The people in the ads never seem to think that stealing posters from bus stops, buying an Elite Membership in the Golden Tee Fan Club or walking through the Holland Tunnel are good ideas. All things that actually have occurred amongst the beer drinkers I know.

And that’s only one angle. The other angle beer ads use is the “Look at how distinguished we are,” ploy. These usually involve some silver-haired guy walking around, talking to the camera about how seriously his company takes its malt or something and in the background there are horses, mountains or one of those giant copper vats that are in every beer factory on TV.

Look. You’re beer. You don’t need to do this and nobody is buying it. When I drink your product I wind up passed out at my desk at two in the morning with a half eaten pizza slice on my lap and the Pussycat Dolls Greatest Hits downloading on iTunes. Don’t try and sell me on this “prestigious” crap. And stop with the malt.

The only exceptions here are the Dos Equis ads with The Most Interesting Man in the World.

These are awesome and feature a man who is so cool he has all the adventure the other beer ads promise and yet doesn’t even drink beer, creating a mind-fuck so pure for the viewer that he could then pitch feminine hygiene products and I would buy them.

2. Airlines:

Honestly, this feels like a cheap shot. Do I really even need to say anything? Airline ads show things like people arriving at their destination, unpissed off and on time, with all of their luggage.

Upon actually using an airline none of these things happen. Not even close.

So stop lying and showing me people who are the slightest bit relaxed while they fly. Outside of the sheer terror involved in riding a steel tube ten-thousand feet in the air there’s the added bonus that nothing ever goes remotely the way it’s supposed to causing cascading effects throughout the entire nation if one plane somewhere doesn’t get its windows washed in a timely manner.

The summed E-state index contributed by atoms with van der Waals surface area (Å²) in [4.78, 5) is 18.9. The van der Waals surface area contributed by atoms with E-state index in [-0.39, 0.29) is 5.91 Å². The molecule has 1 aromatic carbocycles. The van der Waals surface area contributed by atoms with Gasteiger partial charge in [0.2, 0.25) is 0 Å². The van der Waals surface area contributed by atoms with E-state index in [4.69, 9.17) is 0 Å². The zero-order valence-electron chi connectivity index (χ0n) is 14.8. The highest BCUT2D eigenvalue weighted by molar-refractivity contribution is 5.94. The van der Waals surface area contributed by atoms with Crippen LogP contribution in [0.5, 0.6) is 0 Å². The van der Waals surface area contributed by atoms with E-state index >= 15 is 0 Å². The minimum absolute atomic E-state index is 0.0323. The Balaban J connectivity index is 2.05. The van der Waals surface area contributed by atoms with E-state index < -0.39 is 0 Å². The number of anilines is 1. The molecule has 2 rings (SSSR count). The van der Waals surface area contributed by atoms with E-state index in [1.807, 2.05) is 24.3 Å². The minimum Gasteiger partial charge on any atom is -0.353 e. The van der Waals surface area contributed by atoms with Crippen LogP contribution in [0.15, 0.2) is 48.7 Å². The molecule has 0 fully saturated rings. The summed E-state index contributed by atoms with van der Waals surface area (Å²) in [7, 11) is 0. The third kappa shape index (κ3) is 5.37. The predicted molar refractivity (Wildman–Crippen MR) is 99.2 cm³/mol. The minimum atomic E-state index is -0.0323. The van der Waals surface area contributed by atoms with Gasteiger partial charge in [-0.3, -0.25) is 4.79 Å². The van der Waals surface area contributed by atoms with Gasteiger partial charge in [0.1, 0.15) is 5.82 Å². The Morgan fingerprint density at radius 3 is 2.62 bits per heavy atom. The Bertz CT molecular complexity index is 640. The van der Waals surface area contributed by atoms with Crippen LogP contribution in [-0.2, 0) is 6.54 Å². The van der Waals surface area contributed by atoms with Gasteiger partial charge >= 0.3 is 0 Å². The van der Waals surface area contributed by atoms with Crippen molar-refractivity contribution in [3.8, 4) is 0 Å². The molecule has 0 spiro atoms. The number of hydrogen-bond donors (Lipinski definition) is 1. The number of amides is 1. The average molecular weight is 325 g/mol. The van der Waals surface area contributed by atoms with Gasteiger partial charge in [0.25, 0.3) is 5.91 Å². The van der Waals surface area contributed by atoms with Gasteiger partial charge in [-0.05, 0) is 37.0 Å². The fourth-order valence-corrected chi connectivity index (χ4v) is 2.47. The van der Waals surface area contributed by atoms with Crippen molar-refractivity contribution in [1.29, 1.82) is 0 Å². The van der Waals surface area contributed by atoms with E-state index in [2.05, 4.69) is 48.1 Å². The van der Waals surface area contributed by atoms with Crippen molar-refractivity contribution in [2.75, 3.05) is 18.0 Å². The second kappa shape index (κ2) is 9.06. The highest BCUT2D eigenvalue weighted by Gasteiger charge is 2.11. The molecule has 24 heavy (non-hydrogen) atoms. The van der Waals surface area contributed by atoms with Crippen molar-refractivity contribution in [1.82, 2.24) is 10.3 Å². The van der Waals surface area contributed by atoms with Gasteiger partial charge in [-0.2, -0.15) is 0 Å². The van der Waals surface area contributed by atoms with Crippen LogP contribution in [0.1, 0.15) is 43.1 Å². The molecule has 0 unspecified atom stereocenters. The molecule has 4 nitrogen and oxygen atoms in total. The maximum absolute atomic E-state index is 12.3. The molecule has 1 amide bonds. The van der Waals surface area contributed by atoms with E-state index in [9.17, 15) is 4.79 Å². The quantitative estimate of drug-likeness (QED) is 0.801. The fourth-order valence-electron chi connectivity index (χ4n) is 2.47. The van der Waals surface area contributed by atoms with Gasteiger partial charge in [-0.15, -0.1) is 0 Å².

As I was once told by the person manning my gate during a day when I ate breakfast, lunch and dinner at Newark airport, “It’s a delicate system.”

Yeah. No kidding.


3. All Children’s Cereals:

These are essentially beer ads aimed at six-year-olds. The product is poured, rainbows shoot out of people’s eyes and suddenly everyone is rollerblading through an amusement park with a cartoon spirit guide. Also, usually there’s a fuddy-duddy adult who, after the tremendous force of the cereal is unleashed, winds up with their hair messed up and tied to a chair or something allowing unfettered rollerblading to ensue.

All of which, for a six year old, is pretty much the equivalent of attractive people on jet-skis.


What actually happens when you eat children’s cereal? The milk soaks into the product after roughly two spoonfuls and you wind up with a sugary sludge that Calvin couldn’t choke down causing children to think they’re in an amusement park with a cartoon tiger but really they’re just running up and down the hall with a pot on their head.

Actually that’s sort of a draw the more that I think about it.

Maybe I just miss being six.

4. M Night Shyamalan Movies:

Is there an entertainer whose products look more amazing than M Night’s and yet whose products consistently fail at the levels his do?

I’m sold every time. The mood, the color scheme, the notion that something will be weird and terrifying but ultimately illuminating…probably that guy with the voice in all the movie trailers will be in there saying something cool and then there’s a loud noise and the soundtrack goes quiet as the screen goes blank and something is spelled out in huge glorious letters.

Fucking-A yes I want to see that movie!

And then I see them and they’re crap.

Well the recent ones anyway.